The Chairman of the Northern Governors forum, Kashim Shettima of Borno state, said on Monday that the surest route out of the various conflicts in the Northern region was through development.
“Poverty, poverty and I say again, poverty, is to many of us, the number one monster dragging backward, our Northern Nigeria,” Shettima said during a meeting between the governors of the 19 northern states, the Sultan of Sokoto, Sa’ad Abubakar, and other Chairmen of councils of traditional rulers across the northern states which held in Kaduna.
“For instance, in June, 2013, we recorded a good number of extremely poor persons, who were recruited for as little as N5,000 to either spy on soldiers and report their vulnerability to insurgents, attack and set schools ablaze by late night or in some cases, poor old women were paid similar amounts by insurgents, to either keep arms in their huts or smuggle arms from one point to another,” he said.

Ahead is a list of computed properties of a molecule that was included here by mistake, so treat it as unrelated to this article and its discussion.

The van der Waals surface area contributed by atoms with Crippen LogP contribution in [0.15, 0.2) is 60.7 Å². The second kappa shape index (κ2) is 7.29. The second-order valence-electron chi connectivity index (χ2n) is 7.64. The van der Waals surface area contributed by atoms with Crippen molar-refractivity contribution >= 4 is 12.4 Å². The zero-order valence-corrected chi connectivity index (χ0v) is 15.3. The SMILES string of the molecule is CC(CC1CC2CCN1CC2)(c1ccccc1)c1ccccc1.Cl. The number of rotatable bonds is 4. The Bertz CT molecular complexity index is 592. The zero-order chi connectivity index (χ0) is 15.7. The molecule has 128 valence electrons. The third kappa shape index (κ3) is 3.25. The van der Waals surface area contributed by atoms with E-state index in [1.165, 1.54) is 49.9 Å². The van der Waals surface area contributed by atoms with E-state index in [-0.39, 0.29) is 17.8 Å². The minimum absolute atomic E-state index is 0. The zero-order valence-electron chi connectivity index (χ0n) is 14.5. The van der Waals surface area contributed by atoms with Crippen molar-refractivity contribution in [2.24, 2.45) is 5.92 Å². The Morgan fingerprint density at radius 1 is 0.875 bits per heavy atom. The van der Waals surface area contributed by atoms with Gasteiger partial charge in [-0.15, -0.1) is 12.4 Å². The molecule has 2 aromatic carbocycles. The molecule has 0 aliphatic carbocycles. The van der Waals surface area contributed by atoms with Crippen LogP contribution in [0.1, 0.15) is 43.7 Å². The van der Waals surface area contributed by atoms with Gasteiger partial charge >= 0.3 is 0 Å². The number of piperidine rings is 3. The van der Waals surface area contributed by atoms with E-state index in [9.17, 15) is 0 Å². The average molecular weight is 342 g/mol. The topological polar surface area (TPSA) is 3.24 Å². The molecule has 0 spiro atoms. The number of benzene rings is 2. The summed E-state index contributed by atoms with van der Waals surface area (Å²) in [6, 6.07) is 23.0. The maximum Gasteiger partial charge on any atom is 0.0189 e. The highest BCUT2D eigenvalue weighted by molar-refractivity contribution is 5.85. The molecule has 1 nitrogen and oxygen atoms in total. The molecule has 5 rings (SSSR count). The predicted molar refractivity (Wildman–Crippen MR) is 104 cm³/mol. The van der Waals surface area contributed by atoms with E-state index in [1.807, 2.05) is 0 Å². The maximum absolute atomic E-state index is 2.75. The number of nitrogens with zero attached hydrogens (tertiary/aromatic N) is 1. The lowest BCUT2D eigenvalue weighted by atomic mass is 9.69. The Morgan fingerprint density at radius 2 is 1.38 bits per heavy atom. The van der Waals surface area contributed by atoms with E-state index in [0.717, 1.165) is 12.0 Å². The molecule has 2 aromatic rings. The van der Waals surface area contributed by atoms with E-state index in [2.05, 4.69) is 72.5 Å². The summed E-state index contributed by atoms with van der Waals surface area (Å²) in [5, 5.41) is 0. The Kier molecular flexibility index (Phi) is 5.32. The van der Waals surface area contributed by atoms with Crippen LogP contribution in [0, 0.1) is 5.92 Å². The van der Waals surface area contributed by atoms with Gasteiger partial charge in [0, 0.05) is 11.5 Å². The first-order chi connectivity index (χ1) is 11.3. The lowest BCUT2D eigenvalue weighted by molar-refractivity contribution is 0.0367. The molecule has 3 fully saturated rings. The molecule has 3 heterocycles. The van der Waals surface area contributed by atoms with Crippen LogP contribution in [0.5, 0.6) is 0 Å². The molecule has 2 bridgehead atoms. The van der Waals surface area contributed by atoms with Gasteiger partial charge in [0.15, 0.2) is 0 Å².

He shared the sad story of a 13-year old boy, Musa Grema, who revealed that he accepted N5,000 to set three primary schools ablaze and also spy on soldiers, because his parents relied on him for their feeding.
The main purpose of Monday’s meeting between the governors and the monarchs was to find a permanent solution to the bloodbath in Kaduna which has reportedly led to the loss of 204 lives since last year when it resurfaced, according to the National Emergency Management Agency (NEMA). The Catholic Church in Kaduna has however put the death figures at over 800.
Civil society groups and observers have accused the Federal and Kaduna state governments of not doing enough to resolve the conflict between Fulani herdsmen and indigenes of Southern Kaduna.
Speaking during the opening ceremony of the meeting at Kashim Shettima house, Kaduna, Sultan Abubakar said the conflict was thriving because of the non prosecution of suspects involved in the crises.
He also warned Islamic and Christian preachers against preaching hate sermons, which he noted, served to inflame the crisis. The Sultan promised that traditional rulers across the region would back any action that would be taken by the Northern Governors forum to end the crisis.